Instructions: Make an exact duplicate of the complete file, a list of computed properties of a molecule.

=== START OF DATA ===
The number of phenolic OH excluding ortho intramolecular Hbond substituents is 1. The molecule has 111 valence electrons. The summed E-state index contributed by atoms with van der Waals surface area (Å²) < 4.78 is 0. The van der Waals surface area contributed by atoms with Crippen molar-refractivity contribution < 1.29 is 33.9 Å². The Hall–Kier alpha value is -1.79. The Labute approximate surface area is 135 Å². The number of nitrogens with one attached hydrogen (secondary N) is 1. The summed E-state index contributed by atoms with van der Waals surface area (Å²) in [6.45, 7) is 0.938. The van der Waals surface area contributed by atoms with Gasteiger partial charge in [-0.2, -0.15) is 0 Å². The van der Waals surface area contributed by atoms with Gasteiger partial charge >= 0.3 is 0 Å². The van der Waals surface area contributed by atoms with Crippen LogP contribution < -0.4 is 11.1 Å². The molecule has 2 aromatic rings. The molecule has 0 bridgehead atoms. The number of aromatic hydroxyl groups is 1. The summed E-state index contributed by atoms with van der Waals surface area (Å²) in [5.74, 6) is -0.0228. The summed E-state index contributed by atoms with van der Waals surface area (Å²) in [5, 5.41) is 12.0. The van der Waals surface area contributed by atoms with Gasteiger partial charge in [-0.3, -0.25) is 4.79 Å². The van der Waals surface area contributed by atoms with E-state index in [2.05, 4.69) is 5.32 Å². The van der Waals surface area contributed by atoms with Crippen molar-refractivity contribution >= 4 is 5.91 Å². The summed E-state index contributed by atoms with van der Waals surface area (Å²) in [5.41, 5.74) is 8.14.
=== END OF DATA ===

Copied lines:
The number of phenolic OH excluding ortho intramolecular Hbond substituents is 1. The molecule has 111 valence electrons. The summed E-state index contributed by atoms with van der Waals surface area (Å²) < 4.78 is 0. The van der Waals surface area contributed by atoms with Crippen molar-refractivity contribution < 1.29 is 33.9 Å². The Hall–Kier alpha value is -1.79. The Labute approximate surface area is 135 Å². The number of nitrogens with one attached hydrogen (secondary N) is 1. The summed E-state index contributed by atoms with van der Waals surface area (Å²) in [6.45, 7) is 0.938. The van der Waals surface area contributed by atoms with Gasteiger partial charge in [-0.2, -0.15) is 0 Å². The van der Waals surface area contributed by atoms with Gasteiger partial charge >= 0.3 is 0 Å². The van der Waals surface area contributed by atoms with Crippen LogP contribution < -0.4 is 11.1 Å². The molecule has 2 aromatic rings. The molecule has 0 bridgehead atoms. The number of aromatic hydroxyl groups is 1. The summed E-state index contributed by atoms with van der Waals surface area (Å²) in [5.74, 6) is -0.0228. The summed E-state index contributed by atoms with van der Waals surface area (Å²) in [5, 5.41) is 12.0. The van der Waals surface area contributed by atoms with Gasteiger partial charge in [-0.3, -0.25) is 4.79 Å². The van der Waals surface area contributed by atoms with E-state index in [2.05, 4.69) is 5.32 Å². The van der Waals surface area contributed by atoms with Crippen molar-refractivity contribution >= 4 is 5.91 Å². The summed E-state index contributed by atoms with van der Waals surface area (Å²) in [5.41, 5.74) is 8.14.